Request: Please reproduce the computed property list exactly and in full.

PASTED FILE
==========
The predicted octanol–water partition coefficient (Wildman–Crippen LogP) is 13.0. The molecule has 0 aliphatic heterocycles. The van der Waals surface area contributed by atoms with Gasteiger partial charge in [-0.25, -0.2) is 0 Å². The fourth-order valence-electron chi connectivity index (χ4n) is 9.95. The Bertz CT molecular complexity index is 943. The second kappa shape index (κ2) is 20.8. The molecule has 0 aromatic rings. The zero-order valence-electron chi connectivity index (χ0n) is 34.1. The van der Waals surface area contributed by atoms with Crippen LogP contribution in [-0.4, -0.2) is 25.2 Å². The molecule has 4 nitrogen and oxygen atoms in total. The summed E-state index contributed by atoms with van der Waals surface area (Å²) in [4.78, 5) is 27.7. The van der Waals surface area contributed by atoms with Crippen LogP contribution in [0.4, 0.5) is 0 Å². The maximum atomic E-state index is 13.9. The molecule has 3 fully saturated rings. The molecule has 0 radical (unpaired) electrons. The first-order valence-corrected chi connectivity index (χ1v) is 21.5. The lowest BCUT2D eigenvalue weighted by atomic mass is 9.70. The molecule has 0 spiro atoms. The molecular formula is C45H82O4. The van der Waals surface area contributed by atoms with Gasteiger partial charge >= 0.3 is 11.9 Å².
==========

The predicted octanol–water partition coefficient (Wildman–Crippen LogP) is 13.0. The molecule has 0 aliphatic heterocycles. The van der Waals surface area contributed by atoms with Gasteiger partial charge in [-0.25, -0.2) is 0 Å². The fourth-order valence-electron chi connectivity index (χ4n) is 9.95. The Bertz CT molecular complexity index is 943. The second kappa shape index (κ2) is 20.8. The molecule has 0 aromatic rings. The zero-order valence-electron chi connectivity index (χ0n) is 34.1. The van der Waals surface area contributed by atoms with Crippen LogP contribution in [-0.4, -0.2) is 25.2 Å². The molecule has 4 nitrogen and oxygen atoms in total. The summed E-state index contributed by atoms with van der Waals surface area (Å²) in [4.78, 5) is 27.7. The van der Waals surface area contributed by atoms with Crippen LogP contribution in [0.4, 0.5) is 0 Å². The maximum atomic E-state index is 13.9. The molecule has 3 fully saturated rings. The molecule has 0 radical (unpaired) electrons. The first-order valence-corrected chi connectivity index (χ1v) is 21.5. The lowest BCUT2D eigenvalue weighted by atomic mass is 9.70. The molecule has 0 spiro atoms. The molecular formula is C45H82O4. The van der Waals surface area contributed by atoms with Gasteiger partial charge >= 0.3 is 11.9 Å².